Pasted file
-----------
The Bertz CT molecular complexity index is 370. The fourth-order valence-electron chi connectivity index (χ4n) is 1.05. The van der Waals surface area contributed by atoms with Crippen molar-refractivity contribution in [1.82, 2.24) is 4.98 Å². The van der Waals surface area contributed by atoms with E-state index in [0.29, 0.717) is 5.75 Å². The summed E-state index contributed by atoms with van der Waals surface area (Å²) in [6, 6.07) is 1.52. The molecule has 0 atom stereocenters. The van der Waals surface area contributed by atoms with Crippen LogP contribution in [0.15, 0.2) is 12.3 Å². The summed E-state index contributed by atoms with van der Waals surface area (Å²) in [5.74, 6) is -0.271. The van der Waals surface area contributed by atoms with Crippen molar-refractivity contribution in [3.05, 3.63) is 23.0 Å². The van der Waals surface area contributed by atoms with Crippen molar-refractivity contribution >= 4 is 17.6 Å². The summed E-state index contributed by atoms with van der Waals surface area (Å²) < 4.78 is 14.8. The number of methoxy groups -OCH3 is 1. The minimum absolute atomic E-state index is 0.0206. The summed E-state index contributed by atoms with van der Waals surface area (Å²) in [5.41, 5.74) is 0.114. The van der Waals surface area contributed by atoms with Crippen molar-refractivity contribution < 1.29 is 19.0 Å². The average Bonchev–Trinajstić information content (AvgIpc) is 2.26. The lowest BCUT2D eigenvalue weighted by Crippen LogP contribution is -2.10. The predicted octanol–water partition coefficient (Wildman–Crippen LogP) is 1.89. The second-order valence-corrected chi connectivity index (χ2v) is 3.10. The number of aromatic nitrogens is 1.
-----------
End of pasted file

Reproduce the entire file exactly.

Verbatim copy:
The Bertz CT molecular complexity index is 370. The fourth-order valence-electron chi connectivity index (χ4n) is 1.05. The van der Waals surface area contributed by atoms with Crippen molar-refractivity contribution in [1.82, 2.24) is 4.98 Å². The van der Waals surface area contributed by atoms with E-state index in [0.29, 0.717) is 5.75 Å². The summed E-state index contributed by atoms with van der Waals surface area (Å²) in [6, 6.07) is 1.52. The molecule has 0 atom stereocenters. The van der Waals surface area contributed by atoms with Crippen LogP contribution in [0.15, 0.2) is 12.3 Å². The summed E-state index contributed by atoms with van der Waals surface area (Å²) in [5.74, 6) is -0.271. The van der Waals surface area contributed by atoms with Crippen molar-refractivity contribution in [3.05, 3.63) is 23.0 Å². The van der Waals surface area contributed by atoms with Crippen molar-refractivity contribution >= 4 is 17.6 Å². The summed E-state index contributed by atoms with van der Waals surface area (Å²) < 4.78 is 14.8. The number of methoxy groups -OCH3 is 1. The minimum absolute atomic E-state index is 0.0206. The summed E-state index contributed by atoms with van der Waals surface area (Å²) in [5.41, 5.74) is 0.114. The van der Waals surface area contributed by atoms with Crippen molar-refractivity contribution < 1.29 is 19.0 Å². The average Bonchev–Trinajstić information content (AvgIpc) is 2.26. The lowest BCUT2D eigenvalue weighted by Crippen LogP contribution is -2.10. The predicted octanol–water partition coefficient (Wildman–Crippen LogP) is 1.89. The second-order valence-corrected chi connectivity index (χ2v) is 3.10. The number of aromatic nitrogens is 1.